Wednesday, May 21, 2014

Otis Redding - (Sittin' On) The Dock of the Bay!

I just picked up another single full of history through my vinyl digging adventures. 

(Sittin’ On) The Dock of the Bay is one of the most beloved songs by Otis Redding. Writing began where else, but while sitting on a houseboat, enjoying the moment. He had bits and pieces of the song written and went to Steve Cropper (Stax producer and guitarist in Booker T and the M.G.’s) to help him finish.  


Otis was backed by Booker T and the MG’s, the house band at Stax, for the recording of the song. Members were: Steve Cropper on guitar, Donald Duck Dunn on bass, Al Jackson on drums, Booker T on piano, and Wayne Jackson on horns.

This song was quite different from Otis’ early recordings, leaving the classic soul sound for a more pop-oriented feel. There are also lots of effects added to the recording giving it the ‘on the dock’ feel. This included sounds of waves crashing in and seagulls in the distance. Some of the seagull sound was created by Cropper overdubbing electric guitar fills (not quite sure the exact science of how he accomplished this, but I thought it was a fun fact). The remaining seagull sounds were added in a later date through sound effects. Another memorable part of the song is the ending. When Cropper was arranging the song he left an instrumental break at the end so Otis could ab-lib, but at the moment he couldn’t think of anything so he instead whistled, which worked out nicely.

The song was presented to Stax president Jim Stewert, but he was not impressed. He wanted a typical soul song from Otis, not something so different. Otis strongly disagreed, believing the song would be a huge hit. Unfortunately, Otis didn’t get the chance to see the look on Stewert's face when he was proved wrong. Just a few days after recording was completed in December 1967, Otis and five touring band members (and the pilot) were killed in a plane crash.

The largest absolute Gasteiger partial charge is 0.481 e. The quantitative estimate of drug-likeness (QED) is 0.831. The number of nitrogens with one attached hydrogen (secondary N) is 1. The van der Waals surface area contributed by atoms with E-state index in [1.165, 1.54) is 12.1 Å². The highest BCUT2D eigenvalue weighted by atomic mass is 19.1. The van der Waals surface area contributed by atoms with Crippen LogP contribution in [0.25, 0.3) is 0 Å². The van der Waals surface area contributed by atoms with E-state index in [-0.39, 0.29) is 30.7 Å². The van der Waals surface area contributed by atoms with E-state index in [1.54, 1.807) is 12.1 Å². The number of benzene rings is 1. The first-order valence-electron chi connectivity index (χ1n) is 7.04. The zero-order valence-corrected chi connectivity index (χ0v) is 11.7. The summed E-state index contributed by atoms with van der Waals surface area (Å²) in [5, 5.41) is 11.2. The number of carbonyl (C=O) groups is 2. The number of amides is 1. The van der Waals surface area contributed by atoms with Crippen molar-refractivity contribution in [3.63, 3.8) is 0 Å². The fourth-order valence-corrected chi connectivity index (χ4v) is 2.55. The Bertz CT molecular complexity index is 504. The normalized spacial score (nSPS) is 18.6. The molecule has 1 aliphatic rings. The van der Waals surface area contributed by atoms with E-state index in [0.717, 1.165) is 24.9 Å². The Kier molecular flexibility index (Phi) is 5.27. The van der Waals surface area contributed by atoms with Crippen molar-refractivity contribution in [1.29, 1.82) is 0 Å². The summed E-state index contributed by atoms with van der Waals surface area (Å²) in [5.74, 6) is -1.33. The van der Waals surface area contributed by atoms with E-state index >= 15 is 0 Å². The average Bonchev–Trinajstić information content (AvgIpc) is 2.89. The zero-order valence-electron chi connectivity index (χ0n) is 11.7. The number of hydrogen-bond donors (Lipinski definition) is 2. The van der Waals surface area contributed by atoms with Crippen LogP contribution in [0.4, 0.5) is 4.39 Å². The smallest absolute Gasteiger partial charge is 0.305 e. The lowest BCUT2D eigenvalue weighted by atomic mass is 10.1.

Atlantic Records producer Jerry Wexler asked for an Otis single as soon as possible (Atlantic handled distribution for Stax) upon hearing of his death. Cropper went to the studio and mixed (Sittin’ On)The Dock of the Bay. Jerry didn’t like the initial mixing, requesting Otis’ vocals to be louder. Cropper, who was happy with the mix, left it alone and instead switched it from stereo to mono which made the vocals a little louder, tricking Jerry.

The single was released on January 8, 1968 on Volt Records (owned by Stax) and became Otis’ first single to chart after his death and also winning two Grammy’s: Best R&B Performance and best R&B Song.

The copy I have is on the Atco label and is an original Canadian pressing (Atco, a subsidiary of Atlantic, had a partnership for distribution with Stax from 1961-68). I don’t see this particular pressing online often since Canada was the only country to release it on the Atco label making it a bit more collectable, often demanding a higher price.

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